Nice job, Willingham. Bonus points for that one.
The politics of the Farm and the complex rules of citizenship for Fabletown are a great construction. Willingham makes sure to think through the implications of the structures he’s set up for these exiled people, chased from their homelands and reduced in station. Their relationships, rivalries, frustrations and traumas are well developed. The introduction of an important part of Fables mythology, that a Fable can’t die so long as their story lives, comes in “Animal Farm” in two ways: the first is that Snow survives a bullet to the brain from a high powered rifle, the second is that the Three Little Pigs must exist but can be replaced by a different three pigs just as easily. It’s not always a reliable system, and not all Fables are popular enough in mundy stories to survive. It’s one of the things that Rose Red admits to being deeply jealous of: her sister’s story outshining her own.
While I commented last time on Snow’s strength as a character, this volume revolves entirely around Snow and Rose—two tough women, who are generally at odds—and the decisions they make to save the people they care about. Snow is the one who stops the revolution, but Rose is the one who originally saves her life so she has a chance. When Boy Blue and his notably all-male rescue crew arrive, they find that everything is already taken care of. Willingham’s intentional creation of strong, genius women in Fables deserves double thumbs up. Not only that, but they are women with relationships to each other that aren’t just about men. (Fables passes the Bechdel test.) Rose especially is growing as a person and coming into her own; she’s willing to take control of her life and try to accomplish something with it by running the Farm. Her relationship with her sister is combative, but it’s more than that—it’s complex and emotional. Willingham, in this storyline and many others, makes sure that Fables is guided as much by characters and emotions as it is action. That focus is what makes it the award-winning, engrossing story that it is.
I found it a little unbelievable that Snow wasn’t aware of what was going on in the beginning, but I suppose I’m looking back on her from her position currently in the comic. She’s smart and capable, but she’s not omnipotent, and running Fabletown before the Farm incident had never involved any revolutions or real violence. I can understand, possibly, that she had trouble accepting that the Farm Fables were actually going to commit acts of murder—they were fellow exiles, after all. The last page of the volume seems to point to this as well. The final panel is Snow, on her own, crying over the death of Colin the Pig and so many others.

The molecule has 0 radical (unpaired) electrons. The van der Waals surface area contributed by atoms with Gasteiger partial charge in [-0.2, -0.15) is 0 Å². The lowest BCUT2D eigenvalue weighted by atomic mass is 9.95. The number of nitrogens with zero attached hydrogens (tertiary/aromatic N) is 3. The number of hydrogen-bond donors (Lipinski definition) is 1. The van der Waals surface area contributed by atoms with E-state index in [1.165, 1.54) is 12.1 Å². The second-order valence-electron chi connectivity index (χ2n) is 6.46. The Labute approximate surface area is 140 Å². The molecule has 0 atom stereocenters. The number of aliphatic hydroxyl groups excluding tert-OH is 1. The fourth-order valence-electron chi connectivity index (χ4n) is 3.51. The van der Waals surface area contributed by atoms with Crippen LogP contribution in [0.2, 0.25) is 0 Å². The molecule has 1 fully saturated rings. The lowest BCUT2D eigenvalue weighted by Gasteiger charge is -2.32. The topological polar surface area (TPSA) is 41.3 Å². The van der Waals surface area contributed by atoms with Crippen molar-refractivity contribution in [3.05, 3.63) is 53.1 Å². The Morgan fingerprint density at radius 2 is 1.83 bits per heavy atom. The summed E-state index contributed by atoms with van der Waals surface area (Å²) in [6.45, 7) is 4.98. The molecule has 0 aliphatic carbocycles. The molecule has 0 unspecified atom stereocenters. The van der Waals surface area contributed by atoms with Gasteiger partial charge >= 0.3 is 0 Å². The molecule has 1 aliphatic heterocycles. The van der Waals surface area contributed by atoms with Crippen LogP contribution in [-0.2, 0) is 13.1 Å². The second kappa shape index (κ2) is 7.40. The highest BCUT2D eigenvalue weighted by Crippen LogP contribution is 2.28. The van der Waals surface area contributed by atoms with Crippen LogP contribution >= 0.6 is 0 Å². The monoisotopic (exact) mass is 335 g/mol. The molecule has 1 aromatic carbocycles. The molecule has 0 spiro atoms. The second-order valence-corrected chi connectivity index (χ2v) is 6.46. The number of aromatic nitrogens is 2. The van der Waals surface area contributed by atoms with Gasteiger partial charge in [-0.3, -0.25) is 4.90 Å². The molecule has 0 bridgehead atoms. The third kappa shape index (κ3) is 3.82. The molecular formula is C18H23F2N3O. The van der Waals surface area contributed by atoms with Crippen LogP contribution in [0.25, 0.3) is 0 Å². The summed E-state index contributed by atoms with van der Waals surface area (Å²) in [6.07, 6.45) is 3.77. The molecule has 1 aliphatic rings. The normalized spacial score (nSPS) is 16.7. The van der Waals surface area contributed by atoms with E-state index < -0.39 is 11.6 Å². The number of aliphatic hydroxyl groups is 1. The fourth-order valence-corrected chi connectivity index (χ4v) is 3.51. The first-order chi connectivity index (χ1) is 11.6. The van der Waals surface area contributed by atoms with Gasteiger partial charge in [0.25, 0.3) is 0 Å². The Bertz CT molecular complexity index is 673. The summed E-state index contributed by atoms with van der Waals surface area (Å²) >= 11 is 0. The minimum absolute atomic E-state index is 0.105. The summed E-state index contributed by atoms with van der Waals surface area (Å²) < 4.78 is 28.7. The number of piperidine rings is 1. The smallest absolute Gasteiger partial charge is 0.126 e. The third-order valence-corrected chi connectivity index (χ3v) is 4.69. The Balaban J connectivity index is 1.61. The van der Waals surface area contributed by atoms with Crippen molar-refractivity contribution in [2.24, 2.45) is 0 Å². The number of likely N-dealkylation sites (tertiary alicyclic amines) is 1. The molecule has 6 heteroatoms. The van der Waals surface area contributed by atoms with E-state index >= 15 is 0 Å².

One other thing happens at the end of the volume that’s important: the decision to continue adapting mundane weapons for Fable use. It’s the first step toward the main plot arc, the war against the Adversary to reclaim the Homelands. It leads us strongly into the continuing plot.
The art in “Animal Farm” deserves praise for its amazing renditions of all the non-human Fables. Each face, be it pig or fox or bear, is expressive and understandable. The falcons and humans are drawn with equal attention, which lends an air of realism to the concerns of the Farm Fables. They’re just as real as everyone else, just as fully “people.” In addition, the colors are vibrant and eye-catching.
The James Jean covers collected in the end of the volume are worth long, long study, also. (PS—He’s eligible for a Hugo for Best Professional Artist, you know.)
Animal Farm is an improvement over the first volume and leads us into the next, continuing the Fables storyline.
Next week: “Storybook Love,” the third volume of Fables.